It’s not like the Savage Rifts® Kickstarter needs my help to meet its goals, but there may very well be other Savage Worlds fans (and licensees) out there who are – as I was – skeptical about the use they might get out of the books. To them I simply say, this is the most beautifully hackable version of Savage Worlds yet.
It’s not exactly a secret that I’ve always chafed at the relatively low power of Savage Worlds characters. Most normal Savage Worlds characters at Legendary Rank feel more like “name level” AD&D 1st Edition characters in terms of powers and capabilities than they do “epic level” D&D 5e or Pathfinder characters. This works well for some kinds of games, but it’s always bugged me that you’d have to be 100 experience points beyond Legendary for your hero to catch up with Fafhrd or the Gray Mouser. Savage Rifts® not only brings the mega-damage, it brings eminently theft-worthy options for ways to front-load Savage Worlds characters into less pulpy, more cinematic heroes.
I’ve been friends with Sean Patrick Fannon since last year’s Chupacabracon (though I have apparently utterly forgotten to blog about his work), so it was a delight to join Robin, fellow blogger and Pendragon writer David Larkins, Dungeonesque Red Box developer Stan Shinn, and several SW super fans in playing one of Fannon’s Savage Rifts® games.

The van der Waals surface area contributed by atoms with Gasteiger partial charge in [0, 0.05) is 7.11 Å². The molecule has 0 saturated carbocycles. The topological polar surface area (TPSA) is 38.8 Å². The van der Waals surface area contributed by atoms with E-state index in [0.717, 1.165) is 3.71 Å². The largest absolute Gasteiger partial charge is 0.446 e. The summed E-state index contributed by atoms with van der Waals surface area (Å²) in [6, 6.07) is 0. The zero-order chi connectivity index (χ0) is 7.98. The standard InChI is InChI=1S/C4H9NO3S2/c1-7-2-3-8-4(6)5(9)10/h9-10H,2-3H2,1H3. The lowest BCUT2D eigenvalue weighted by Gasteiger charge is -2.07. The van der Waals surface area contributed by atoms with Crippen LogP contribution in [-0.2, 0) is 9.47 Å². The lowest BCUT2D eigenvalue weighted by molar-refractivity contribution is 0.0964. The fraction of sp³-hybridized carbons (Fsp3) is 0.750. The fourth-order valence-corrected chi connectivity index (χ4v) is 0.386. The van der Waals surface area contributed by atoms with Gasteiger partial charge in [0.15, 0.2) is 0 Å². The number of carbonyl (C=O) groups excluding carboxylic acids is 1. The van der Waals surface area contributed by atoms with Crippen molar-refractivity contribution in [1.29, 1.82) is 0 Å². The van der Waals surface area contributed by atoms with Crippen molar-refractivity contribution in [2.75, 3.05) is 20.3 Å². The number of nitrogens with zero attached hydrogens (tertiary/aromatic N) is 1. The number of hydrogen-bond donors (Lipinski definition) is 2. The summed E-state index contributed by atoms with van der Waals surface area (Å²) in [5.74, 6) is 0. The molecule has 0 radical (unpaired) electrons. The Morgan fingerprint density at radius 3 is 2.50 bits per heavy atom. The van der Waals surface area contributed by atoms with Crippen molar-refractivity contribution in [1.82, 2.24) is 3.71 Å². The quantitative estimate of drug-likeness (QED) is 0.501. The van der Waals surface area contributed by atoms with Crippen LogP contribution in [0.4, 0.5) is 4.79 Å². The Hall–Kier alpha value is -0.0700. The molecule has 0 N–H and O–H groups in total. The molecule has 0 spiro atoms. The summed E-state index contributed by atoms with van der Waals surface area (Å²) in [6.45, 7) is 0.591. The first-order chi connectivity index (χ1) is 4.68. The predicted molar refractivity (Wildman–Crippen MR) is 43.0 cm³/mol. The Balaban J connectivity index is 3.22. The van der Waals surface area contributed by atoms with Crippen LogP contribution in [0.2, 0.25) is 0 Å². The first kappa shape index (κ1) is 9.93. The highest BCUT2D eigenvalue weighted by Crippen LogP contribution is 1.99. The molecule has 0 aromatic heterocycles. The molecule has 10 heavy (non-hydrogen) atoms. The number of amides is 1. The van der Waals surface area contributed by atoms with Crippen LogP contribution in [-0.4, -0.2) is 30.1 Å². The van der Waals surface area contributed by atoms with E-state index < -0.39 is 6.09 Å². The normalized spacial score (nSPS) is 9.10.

Yes, the one that was filmed and is up on YouTube now.
Rod Grit’s Horatius-like attempt to hold the bridge singlehanded was actually not so much a brilliant tactic as it was a failed attempt to get my character killed so I could try out the Blaze of Glory setting rule. It worked pretty well for the team, though.
Making myself a target also gave me time to study the character sheet in greater detail. There’s lots of neat stuff on there for fans of both Savage Worlds and Rifts®, but the most intriguing thing to me was one of the results on the Heroic Journey Rolls (a way of adding some of the old Rifts® randomness into Savage Worlds). It’s a result called “Underworld” that grants the Thief Edge and three Skill Points to distribute amongst Climbing, Lockpicking, and Stealth. A bonus Edge and bonus Skills all wrapped up as a present for a Novice hero – just like I’m trying to do with The King is Dead.
In fact, most viewers watching the game probably don’t realize that all of those characters slaughtering hordes of Coalition Deadboys and blowing up mechs were all NOVICE RANK CHARACTERS! Well, technically Robin’s character wasn’t, but that’s only because she got a boost to Seasoned as part of the character creation rules for relatively normal humans like Seras Byrd.
It’s been hinted that some of the new mechanics developed for Savage Rifts® will affect Savage Worlds moving forwards; I can say definitively that they will affect The King is Dead. Sean Patrick Fannon has also solved a design problem for a Savage Worlds anime setting that’s been kicking my butt, and I can’t wait to get my hands on Savage Rifts® to try it out. I am going to hack the heck out of these books.
Shoot, I’m pretty stoked for Rifts® itself now. It has Vampire Hunter D-style vampire kingdoms and a crazy-ass Japanese setting. Maybe it’s right up my alley after all.